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# Asking for proof that hell exists in the first place.
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# Pointing to another religion's concept of hell and explaining that the apologist's argument can be applied equally well to themselves as regards this other religion.
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# Pointing out that one cannot force oneself to believe in God even if one is scared by the possibility of going to hell.
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==Comparison with Pascal's Wager==
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The simple threat of hell differs from [[Pascal's Wager]] in several key respects:
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* Pascal's Wager is an intellectual, philosophical argument. The threat of hell is most commonly raised as a purely [[Appeal to emotion|emotional appeal]].
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* With the threat of hell, hell is assumed to exist. Pascal's Wager treats this as an unknown.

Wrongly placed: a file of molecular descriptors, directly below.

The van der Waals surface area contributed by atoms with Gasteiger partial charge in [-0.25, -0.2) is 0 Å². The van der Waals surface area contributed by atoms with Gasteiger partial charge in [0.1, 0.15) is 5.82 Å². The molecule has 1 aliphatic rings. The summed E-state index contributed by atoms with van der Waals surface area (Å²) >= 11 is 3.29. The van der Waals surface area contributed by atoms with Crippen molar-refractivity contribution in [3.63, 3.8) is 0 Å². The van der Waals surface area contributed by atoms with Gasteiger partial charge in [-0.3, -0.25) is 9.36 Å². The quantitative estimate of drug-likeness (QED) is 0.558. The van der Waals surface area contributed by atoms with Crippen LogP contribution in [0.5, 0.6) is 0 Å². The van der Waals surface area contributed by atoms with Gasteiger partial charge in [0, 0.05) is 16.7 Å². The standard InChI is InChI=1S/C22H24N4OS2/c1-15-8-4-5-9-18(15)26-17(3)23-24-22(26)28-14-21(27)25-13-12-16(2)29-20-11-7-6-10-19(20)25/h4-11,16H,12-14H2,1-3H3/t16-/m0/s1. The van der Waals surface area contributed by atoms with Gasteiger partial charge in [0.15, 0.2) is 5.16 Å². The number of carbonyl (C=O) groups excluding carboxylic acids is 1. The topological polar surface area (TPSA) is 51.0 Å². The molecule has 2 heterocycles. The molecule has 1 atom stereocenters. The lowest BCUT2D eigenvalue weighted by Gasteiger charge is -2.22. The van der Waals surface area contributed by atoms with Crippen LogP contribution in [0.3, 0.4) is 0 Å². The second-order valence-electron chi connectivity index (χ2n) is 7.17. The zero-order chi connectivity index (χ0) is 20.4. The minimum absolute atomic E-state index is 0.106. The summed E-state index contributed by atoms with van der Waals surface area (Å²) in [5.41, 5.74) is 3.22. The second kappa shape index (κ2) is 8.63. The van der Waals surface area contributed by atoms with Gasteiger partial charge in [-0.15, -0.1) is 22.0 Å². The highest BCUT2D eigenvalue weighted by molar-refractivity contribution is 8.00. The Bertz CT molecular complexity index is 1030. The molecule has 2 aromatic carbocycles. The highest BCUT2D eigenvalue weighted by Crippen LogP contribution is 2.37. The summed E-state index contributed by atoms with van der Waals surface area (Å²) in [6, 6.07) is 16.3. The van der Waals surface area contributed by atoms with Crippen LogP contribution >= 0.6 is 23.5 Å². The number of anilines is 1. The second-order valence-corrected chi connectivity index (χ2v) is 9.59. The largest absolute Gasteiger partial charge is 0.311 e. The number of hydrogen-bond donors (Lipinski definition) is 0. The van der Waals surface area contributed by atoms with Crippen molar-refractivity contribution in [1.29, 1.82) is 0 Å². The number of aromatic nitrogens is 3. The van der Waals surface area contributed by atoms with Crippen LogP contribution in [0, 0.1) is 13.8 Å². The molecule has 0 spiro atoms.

[[Category:Arguments]]
 
[[Category:Arguments]]
 
[[Category:Criticisms of atheism]]
 
[[Category:Criticisms of atheism]]

Revision as of 18:18, 26 August 2007

The avoidance of hell is a commonly cited reason for believing in God.

Apologetics

Hell is a horrific place where souls are tortured for all eternity. Obviously, no one would want to be consigned there when they die. If you don't believe in (our conception of) God, you will go to hell. So you better believe in God (accept Jesus as your personal savior, join our church, etc.). (See also Pascal's Wager.)

Counter-apologetics

The threat of eternal damnation and torment is an ever-popular argument of fundamentalists and presuppositionalists. It is simply an argumentum ad baculum (argument from force), even though the person making the argument does not claim to be the one to carry it out.

Obviously, the threat of hellfire is most effective against those who already believe in heaven and hell, such as theists who are angry with God. Its common use against nonbelievers is puzzling, because to threaten someone with something that they don't believe in is utterly ineffective.

Effective counter arguments include:

  1. Asking for proof that hell exists in the first place.
  2. Pointing to another religion's concept of hell and explaining that the apologist's argument can be applied equally well to themselves as regards this other religion.
  3. Pointing out that one cannot force oneself to believe in God even if one is scared by the possibility of going to hell.

Comparison with Pascal's Wager

The simple threat of hell differs from Pascal's Wager in several key respects:

  • Pascal's Wager is an intellectual, philosophical argument. The threat of hell is most commonly raised as a purely emotional appeal.
  • With the threat of hell, hell is assumed to exist. Pascal's Wager treats this as an unknown.